The bar itself received a physical facelift, as well, removing some of the kissing booths and lounge chairs in favor of some traditional booths and high-tops better for groups, nudging the focus away from couples and more toward conversation and community.
"I wanted it to be an alternative to leaving the neighborhood and going somewhere else," Krause said. "Sometimes if there’s a loud band or a comedy act at Art Bar that doesn’t necessarily agree with you, it’s a place to escape to rather than having to get into your car."
Two also added a small porch and smoking area in the alley space in between the two bars. One thing Two didn’t add, however, during the renovations? A television – a rarity in today’s hyper-connected, sensory-and-screen overload modern times.
"We just wanted to take that distraction away so people would talk again," Krause explained. "You still have people that go out and then they sit on their phones all night, not really socializing. But at Two, you get into an environment where you can put it away and be a person again."
After a decade of transformations, Two has perhaps found its ideal form, a place of comfortable contradictions. It’s a bar that looks like a dive from the outside but immediately feels like a warm, almost luxurious lounge inside as soon as one walks through the door. It’s exceptionally intimate yet also very inviting, perfect for privacy but also perfect for being public, meeting new people and sparking spirited conversation with strangers turned friends. The vibe is close-knit like a neighborhood spot, with those tending bar knowing regulars and their drinks by name, yet welcoming to newcomers instead of alienating as some corner taps can risk.
What started as a bar for couples has successfully evolved into a bar for everyone.
"I’ve been to every bar in the neighborhood, more than once, and I never really called any of them my home base. I didn’t really feel attached to them to the degree that I’d say, ‘That’s my bar,’" Krause said. "So I wanted to make an environment that I want to hang out in, where I don’t feel like I’m the oldest or youngest person there. I wanted a place that brought everyone together and create some diversity."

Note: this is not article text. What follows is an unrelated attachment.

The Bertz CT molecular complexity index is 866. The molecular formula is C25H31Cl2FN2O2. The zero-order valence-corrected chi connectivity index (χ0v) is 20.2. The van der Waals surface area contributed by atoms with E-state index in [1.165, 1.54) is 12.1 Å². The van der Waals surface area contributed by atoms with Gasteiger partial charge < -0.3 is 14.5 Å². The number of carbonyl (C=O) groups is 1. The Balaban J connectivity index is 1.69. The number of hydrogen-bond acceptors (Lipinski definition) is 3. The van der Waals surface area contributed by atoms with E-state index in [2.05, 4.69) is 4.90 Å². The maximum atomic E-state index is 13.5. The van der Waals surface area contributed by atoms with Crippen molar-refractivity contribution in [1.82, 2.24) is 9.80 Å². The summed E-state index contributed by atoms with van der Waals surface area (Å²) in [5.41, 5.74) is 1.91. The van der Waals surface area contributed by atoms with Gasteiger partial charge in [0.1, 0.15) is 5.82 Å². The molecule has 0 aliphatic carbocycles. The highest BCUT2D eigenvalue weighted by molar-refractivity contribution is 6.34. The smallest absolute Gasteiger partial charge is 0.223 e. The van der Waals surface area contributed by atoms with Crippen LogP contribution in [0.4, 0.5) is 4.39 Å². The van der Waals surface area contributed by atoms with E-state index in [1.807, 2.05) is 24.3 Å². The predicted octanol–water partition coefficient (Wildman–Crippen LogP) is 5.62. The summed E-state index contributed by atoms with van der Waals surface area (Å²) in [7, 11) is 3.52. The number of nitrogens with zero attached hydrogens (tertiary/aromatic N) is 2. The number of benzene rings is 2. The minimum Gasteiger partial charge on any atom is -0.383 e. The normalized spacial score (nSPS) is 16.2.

"You can always have a good conversation with anybody here – which I really love about Riverwest," Lechner said.
And for couples looking to kanoodle, Two’s swooning, smooching heart still beats; a pair of its original kissing booths survived the renovations, still providing a curtained getaway inside this already cute hideaway. But the real key to connection at Two isn’t in offering a place to lock lips; it’s in offering a place to luxuriate in company, whether someone you came in with or someone you just met. Because it’s who you’re with, not where you are, that makes a great night.
That’s what truly makes Two the perfect place to fall in love – whether with someone special or just with the bar itself.
As much as it is a gigantic cliché to say that one has always had a passion for film, Matt Mueller has always had a passion for film. Whether it was bringing in the latest movie reviews for his first grade show-and-tell or writing film reviews for the St. Norbert College Times as a high school student, Matt is way too obsessed with movies for his own good.
When he's not writing about the latest blockbuster or talking much too glowingly about "Piranha 3D," Matt can probably be found watching literally any sport (minus cricket) or working at - get this - a local movie theater. Or watching a movie. Yeah, he's probably watching a movie.